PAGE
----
Arrangements in Australia
The arrangements for search and rescue (SAR) in Australia have been influenced by the physical size of the island continent, the large size of the search and rescue region, Australia's relatively small population and the nature of governmental processes. Dedicated SAR facilities are limited in Australia. When necessary, other facilities are diverted from their primary function by arrangement or request. Australia has developed a SAR organisation to direct, coordinate and control search and rescue operations within the Australian Search and Rescue region (SRR) and to provide the organisational basis for cooperation between different SAR authorities. This is especially necessary in Australia because of our political system involving a federation of States and Territories, and the particular SAR responsibilities assumed by the Defence Forces.
National Search and Rescue Council
In 1976, the Commonwealth, State and Territory SAR Authorities formed a national conference to ensure consistency and uniformity in SAR procedures within the Australian search and rescue region (SRR). In 1999 a shift in perspective saw the group renamed the National Search and Rescue Council with the role of formulating, discussing and ratifying national search and rescue policies. This role has been strengthened and given more recognition with the signing of an Intergovernmental Agreement on National Search and Rescue Response Arrangements (IGA) by the Commonwealth Justice and Transport Ministers and the State and Territory Ministers for Police in June 2004. The parties to the Arrangements agreed that the National SAR Council will continue to be the national coordinating body for search and rescue operations by overseeing search and rescue arrangements in Australia's search and rescue region, sponsoring the National SAR Manual, and overseeing the ongoing effectiveness of the cooperative arrangements between Australian search and rescue authorities.
Membership of the Council comprises representative of the Australian search and rescue authority, the State and Territories search and rescue authorities, and representatives from the Australian Defence Force.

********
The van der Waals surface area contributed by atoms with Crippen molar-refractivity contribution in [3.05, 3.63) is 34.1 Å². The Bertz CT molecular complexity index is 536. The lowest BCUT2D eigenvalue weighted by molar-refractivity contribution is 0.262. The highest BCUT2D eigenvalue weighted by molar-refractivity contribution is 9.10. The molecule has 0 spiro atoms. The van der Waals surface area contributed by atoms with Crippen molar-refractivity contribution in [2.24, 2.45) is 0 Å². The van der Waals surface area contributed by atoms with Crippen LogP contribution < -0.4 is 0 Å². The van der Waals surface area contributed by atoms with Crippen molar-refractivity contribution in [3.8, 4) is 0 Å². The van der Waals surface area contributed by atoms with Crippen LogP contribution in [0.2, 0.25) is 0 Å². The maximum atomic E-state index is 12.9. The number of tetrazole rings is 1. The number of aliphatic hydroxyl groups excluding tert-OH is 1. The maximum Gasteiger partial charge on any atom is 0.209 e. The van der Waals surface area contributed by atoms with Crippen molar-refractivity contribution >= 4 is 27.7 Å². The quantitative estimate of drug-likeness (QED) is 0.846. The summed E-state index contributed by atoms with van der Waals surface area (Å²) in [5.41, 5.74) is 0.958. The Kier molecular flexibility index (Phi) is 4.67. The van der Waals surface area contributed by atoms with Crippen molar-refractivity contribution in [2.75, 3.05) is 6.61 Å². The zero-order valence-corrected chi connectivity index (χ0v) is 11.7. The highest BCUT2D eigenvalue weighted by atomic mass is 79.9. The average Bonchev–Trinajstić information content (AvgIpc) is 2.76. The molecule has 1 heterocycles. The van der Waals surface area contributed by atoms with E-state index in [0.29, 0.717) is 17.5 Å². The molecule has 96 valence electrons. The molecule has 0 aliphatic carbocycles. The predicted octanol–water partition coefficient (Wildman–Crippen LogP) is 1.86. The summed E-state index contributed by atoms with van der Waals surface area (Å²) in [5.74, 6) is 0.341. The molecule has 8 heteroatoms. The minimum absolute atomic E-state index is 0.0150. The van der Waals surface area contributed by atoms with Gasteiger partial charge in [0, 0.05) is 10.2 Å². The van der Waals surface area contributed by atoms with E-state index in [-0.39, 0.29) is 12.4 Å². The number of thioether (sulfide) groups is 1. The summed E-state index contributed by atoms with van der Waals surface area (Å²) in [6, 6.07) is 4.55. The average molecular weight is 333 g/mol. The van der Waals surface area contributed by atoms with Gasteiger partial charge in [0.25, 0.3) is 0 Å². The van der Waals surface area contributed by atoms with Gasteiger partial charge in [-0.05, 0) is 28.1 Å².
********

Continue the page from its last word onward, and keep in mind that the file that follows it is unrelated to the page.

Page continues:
For further information go to the National Search and Rescue Council's Website.
Federal and state responsibilities
In each state and territory the Police are the Search and Rescue authority. The Australian Federal Police are the Search and Rescue authority for the Australian Capital Territory, the Jervis Bay Territory and offshore territories. Under an Australian Federal Government - state/territory Agreement the State/Territory police forces are responsible for:
Australia's search and rescue region
Australia, as signatory to the Convention on International Civil Aviation, 1944; the International Convention for the Safety of Life at Sea, 1974; and the International Convention on Maritime Search and Rescue, 1979, is responsible for search and rescue over a vast area made up of the East Indian, South-west Pacific and Southern oceans. The internationally agreed Australian Search and Rescue Region covers 52.8 million square kilometres - over one-tenth of the earth's surface. Unlike some countries, Australia is fortunate to have the same boundaries for aviation and maritime search and rescue.
The Australian maritime search and rescue region (SRR).
Department of Defence
The Federal government through Headquarters Australian Defence Force (HQADF) is responsible for the provision of Search and Rescue for all military and visiting military forces. This responsibility is exercised through the Navy, Army and Air Force depending upon the circumstances of the distress situation. Operational control of Defence force Search and Rescue facilities will normally be retained by the appropriate Defence authority. When Defence assets assist in Search and Rescue actions coordinated by other Search and Rescue authorities, direct liaison between the Search and Rescue Mission Coordinator (SMC) and the Defence unit is usually authorised.
Other Australian national agencies
A number of national organisations have a special interest in emergency operations; they provide helpful ancillary services, or have Search and Rescue facilities that may be of assistance in special cases.
These agencies include:
Volunteer, commercial and private organisations
The cooperative nature of Search and Rescue in Australia is borne out by the involvement of volunteer rescue organisations. These organisations promote safety and conduct local rescues and come under the control of State/Territory Police for these operations. There are certain commercial and private organisations which are capable of providing assistance during a Search and Rescue incident. AusSAR provides specific training to selected aircraft operators, who are known as Search and Rescue Units (SRU). Aircraft and marine craft in transit may be able to assist in cases of distress within their area of operations. Other commercial and private organisations which might volunteer to assist in a Search and Rescue operation are: commercial airlines, general aviation operators, oil companies, fishing companies, aero clubs, and large landholders.
Joint Standard Operating Procedures (Restricted access)
This document is to define the Scope of Operations for the Search and Rescue (SAR) services to be provided by AeroRescue and related Joint Standard Operating Procedures (JSOP) to be followed by AeroRescue and the AMSA Emergency Response business unit through the Rescue Coordination Centre (RCC) during the tasking and conduct of search and rescue missions, Environment Protection Response and the support for the conduct of operations provided by SAR Resources and Training (SR&T).
MASTREP Guide [PDF: 251kB]